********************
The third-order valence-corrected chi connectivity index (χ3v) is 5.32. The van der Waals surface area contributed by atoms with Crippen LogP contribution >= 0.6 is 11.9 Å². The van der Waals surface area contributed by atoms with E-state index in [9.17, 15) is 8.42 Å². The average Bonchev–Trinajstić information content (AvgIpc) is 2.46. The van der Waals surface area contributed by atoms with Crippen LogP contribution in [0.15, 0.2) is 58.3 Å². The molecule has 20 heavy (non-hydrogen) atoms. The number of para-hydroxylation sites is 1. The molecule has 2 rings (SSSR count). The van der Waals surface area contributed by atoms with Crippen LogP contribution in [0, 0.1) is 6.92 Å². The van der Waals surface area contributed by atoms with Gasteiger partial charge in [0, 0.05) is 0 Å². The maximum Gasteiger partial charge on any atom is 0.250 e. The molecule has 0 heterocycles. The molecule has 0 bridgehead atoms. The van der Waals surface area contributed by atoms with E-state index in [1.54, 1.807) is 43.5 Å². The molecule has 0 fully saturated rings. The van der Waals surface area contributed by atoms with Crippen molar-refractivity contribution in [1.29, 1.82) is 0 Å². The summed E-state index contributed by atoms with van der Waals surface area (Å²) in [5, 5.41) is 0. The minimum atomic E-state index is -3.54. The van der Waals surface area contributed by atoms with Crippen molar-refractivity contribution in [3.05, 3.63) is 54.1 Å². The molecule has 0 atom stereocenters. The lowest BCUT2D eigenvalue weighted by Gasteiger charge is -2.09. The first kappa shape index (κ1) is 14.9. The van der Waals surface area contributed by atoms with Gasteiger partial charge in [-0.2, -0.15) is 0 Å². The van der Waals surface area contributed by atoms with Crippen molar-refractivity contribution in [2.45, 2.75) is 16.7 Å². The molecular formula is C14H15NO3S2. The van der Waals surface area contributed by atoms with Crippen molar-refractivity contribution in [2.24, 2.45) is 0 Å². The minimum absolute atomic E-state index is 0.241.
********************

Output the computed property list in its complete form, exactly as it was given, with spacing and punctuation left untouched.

The third-order valence-corrected chi connectivity index (χ3v) is 5.32. The van der Waals surface area contributed by atoms with Crippen LogP contribution >= 0.6 is 11.9 Å². The van der Waals surface area contributed by atoms with E-state index in [9.17, 15) is 8.42 Å². The average Bonchev–Trinajstić information content (AvgIpc) is 2.46. The van der Waals surface area contributed by atoms with Crippen LogP contribution in [0.15, 0.2) is 58.3 Å². The molecule has 20 heavy (non-hydrogen) atoms. The number of para-hydroxylation sites is 1. The molecule has 2 rings (SSSR count). The van der Waals surface area contributed by atoms with Crippen LogP contribution in [0, 0.1) is 6.92 Å². The van der Waals surface area contributed by atoms with Gasteiger partial charge in [0, 0.05) is 0 Å². The maximum Gasteiger partial charge on any atom is 0.250 e. The molecule has 0 heterocycles. The molecule has 0 bridgehead atoms. The van der Waals surface area contributed by atoms with E-state index in [1.54, 1.807) is 43.5 Å². The molecule has 0 fully saturated rings. The van der Waals surface area contributed by atoms with Crippen molar-refractivity contribution in [1.29, 1.82) is 0 Å². The summed E-state index contributed by atoms with van der Waals surface area (Å²) in [5, 5.41) is 0. The minimum atomic E-state index is -3.54. The van der Waals surface area contributed by atoms with Crippen molar-refractivity contribution in [3.05, 3.63) is 54.1 Å². The molecule has 0 atom stereocenters. The lowest BCUT2D eigenvalue weighted by Gasteiger charge is -2.09. The first kappa shape index (κ1) is 14.9. The van der Waals surface area contributed by atoms with Gasteiger partial charge in [-0.2, -0.15) is 0 Å². The van der Waals surface area contributed by atoms with Crippen molar-refractivity contribution in [2.45, 2.75) is 16.7 Å². The molecular formula is C14H15NO3S2. The van der Waals surface area contributed by atoms with Crippen molar-refractivity contribution in [2.24, 2.45) is 0 Å². The minimum absolute atomic E-state index is 0.241.